It felt good to sleep a little later on Saturday. I did miss waking up beside the stretches of fields and groves waking up, too, on my drive to the farmer’s market. I let myself imagine that I will not be sad next Saturday to see even more clearly how they counted each autumn day without me, shaking off the last reds and golds and settling into russet and grey.
Carnations came my way through a flower friend who had more than she needed for a wedding. Carnations’ folds and frills have come back in fashion – although the spicy-sweet fragrance is gone from the industrial varieties. Dense and almost fluorescent, the red is hard to photograph, but can’t we all see them so clearly in our minds’ eye? The First-Date Bouquet, the Valentine Present, the Christmas Table. We know these very flowers so well.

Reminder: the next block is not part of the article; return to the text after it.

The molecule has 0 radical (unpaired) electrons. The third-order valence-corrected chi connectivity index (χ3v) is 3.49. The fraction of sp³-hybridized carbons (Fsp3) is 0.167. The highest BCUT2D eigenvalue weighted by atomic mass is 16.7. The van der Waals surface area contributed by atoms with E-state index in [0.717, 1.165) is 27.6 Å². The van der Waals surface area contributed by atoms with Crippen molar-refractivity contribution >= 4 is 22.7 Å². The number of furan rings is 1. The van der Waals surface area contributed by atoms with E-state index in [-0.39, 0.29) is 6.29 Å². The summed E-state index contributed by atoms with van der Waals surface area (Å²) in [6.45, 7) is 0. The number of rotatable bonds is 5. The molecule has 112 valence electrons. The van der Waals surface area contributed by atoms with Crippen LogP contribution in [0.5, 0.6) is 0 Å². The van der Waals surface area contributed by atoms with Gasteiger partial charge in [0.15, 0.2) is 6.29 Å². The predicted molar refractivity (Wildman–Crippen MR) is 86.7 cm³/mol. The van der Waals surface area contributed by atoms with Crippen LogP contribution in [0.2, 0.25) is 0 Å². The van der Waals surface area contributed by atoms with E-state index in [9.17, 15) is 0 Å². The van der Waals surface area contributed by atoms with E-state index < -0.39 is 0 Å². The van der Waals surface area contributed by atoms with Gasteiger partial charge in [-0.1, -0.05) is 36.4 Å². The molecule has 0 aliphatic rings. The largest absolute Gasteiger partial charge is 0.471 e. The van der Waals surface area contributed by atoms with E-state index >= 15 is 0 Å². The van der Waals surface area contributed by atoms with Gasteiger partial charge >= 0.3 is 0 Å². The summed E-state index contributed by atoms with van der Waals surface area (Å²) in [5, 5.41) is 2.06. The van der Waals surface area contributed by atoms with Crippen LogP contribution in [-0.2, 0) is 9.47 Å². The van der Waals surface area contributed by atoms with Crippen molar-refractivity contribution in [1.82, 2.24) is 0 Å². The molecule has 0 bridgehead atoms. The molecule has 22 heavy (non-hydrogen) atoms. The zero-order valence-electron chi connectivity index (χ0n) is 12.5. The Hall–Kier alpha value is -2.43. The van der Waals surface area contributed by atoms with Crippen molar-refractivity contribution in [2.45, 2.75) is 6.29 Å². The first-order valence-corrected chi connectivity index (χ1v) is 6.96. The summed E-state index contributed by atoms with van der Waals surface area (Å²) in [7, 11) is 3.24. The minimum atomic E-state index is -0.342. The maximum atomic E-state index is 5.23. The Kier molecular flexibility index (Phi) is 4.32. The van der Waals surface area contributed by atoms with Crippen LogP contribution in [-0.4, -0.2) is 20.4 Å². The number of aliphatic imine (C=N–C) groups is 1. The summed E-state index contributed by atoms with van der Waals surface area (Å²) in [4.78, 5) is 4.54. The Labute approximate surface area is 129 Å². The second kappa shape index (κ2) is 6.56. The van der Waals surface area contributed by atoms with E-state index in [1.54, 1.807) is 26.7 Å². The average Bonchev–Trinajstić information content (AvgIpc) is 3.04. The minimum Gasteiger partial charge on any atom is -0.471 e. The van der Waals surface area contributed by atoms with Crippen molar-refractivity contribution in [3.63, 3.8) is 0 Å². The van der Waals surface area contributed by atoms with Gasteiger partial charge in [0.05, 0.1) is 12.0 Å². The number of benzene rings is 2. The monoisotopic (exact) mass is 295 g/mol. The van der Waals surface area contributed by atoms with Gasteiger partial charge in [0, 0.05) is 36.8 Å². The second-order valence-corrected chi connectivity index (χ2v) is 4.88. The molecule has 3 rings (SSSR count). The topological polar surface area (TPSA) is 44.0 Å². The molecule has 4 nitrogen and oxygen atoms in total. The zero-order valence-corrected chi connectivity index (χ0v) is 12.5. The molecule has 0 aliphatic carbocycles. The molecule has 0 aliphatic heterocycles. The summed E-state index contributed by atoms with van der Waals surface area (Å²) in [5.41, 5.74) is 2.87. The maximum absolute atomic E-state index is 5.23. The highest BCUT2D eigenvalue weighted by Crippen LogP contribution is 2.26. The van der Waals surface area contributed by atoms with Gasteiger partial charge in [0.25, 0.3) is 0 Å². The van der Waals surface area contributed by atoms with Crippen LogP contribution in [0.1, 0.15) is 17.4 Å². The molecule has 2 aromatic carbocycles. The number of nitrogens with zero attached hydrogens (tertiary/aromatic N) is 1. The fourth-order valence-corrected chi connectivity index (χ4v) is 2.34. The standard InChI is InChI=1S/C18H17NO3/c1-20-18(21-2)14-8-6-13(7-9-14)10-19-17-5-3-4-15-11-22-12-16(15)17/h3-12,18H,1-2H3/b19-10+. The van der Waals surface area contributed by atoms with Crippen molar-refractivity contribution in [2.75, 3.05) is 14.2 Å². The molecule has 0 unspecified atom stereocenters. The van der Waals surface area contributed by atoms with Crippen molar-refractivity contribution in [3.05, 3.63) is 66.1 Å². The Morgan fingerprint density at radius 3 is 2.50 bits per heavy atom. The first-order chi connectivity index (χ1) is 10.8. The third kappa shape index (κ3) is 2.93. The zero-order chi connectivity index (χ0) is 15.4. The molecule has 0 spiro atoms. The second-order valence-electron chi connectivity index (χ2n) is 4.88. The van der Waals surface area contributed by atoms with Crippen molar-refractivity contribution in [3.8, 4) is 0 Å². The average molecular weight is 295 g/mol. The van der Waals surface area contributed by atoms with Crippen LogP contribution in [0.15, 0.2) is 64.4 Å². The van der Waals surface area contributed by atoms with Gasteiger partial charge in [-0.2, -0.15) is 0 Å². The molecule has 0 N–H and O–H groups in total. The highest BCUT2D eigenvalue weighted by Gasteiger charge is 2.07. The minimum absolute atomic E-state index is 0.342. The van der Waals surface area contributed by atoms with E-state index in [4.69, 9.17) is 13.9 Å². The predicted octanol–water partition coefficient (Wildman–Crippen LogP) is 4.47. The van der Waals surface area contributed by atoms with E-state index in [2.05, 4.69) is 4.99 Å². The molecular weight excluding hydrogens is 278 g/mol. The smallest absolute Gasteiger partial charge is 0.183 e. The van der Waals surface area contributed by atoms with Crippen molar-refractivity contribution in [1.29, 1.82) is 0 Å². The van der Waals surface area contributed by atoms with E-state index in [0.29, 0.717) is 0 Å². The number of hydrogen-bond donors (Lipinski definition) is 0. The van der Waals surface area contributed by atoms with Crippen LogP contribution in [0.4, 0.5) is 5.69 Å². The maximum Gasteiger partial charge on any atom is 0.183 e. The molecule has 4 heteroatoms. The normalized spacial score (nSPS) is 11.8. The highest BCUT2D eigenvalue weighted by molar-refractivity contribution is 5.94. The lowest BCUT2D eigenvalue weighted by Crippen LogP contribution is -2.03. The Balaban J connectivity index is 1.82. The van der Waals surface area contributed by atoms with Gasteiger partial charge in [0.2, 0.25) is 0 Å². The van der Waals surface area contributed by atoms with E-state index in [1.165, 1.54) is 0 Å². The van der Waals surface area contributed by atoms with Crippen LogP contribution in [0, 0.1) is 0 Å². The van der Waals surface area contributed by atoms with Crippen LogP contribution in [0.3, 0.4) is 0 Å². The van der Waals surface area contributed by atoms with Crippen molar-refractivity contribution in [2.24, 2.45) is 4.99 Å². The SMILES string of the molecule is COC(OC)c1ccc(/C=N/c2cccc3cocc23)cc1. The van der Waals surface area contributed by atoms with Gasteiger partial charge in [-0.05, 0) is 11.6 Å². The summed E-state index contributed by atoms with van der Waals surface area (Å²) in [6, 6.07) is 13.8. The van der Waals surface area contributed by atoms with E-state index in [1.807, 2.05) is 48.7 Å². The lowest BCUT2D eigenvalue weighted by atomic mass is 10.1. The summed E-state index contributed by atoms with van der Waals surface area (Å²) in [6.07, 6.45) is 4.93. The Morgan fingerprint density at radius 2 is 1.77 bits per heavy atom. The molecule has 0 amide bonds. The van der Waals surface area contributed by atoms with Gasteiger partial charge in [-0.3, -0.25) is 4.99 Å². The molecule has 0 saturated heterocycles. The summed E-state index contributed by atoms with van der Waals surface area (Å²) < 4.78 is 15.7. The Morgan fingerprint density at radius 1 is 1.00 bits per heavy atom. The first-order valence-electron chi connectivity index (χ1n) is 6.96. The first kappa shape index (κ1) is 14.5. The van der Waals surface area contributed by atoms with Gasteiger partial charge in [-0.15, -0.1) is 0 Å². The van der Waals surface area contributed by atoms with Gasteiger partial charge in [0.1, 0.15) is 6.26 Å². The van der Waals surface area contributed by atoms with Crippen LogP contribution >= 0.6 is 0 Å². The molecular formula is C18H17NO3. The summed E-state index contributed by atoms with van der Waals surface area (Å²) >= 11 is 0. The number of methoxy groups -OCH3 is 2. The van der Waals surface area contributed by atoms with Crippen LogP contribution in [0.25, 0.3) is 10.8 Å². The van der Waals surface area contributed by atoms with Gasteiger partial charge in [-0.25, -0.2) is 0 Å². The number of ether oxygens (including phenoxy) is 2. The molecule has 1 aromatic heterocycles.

Meanwhile, what happens next with the flowers remains a puzzle. How many Sundays is it until spring, when I can scrounge branches in bud and indulge in petals and petals of ranunculus and tulips? Can I make friends for the winter with the uniformity of commercial flowers, after my fling with the rowdy, unkempt creatures who filled my summer?
And, well – I am just tired. I keep saying it, maybe in hopes that repeating it will help me find the right mix of persistence and surrender. To keep going but not as hard – and perhaps discover in that quiet release, something still and requisite that I have blundered past in all my wandering.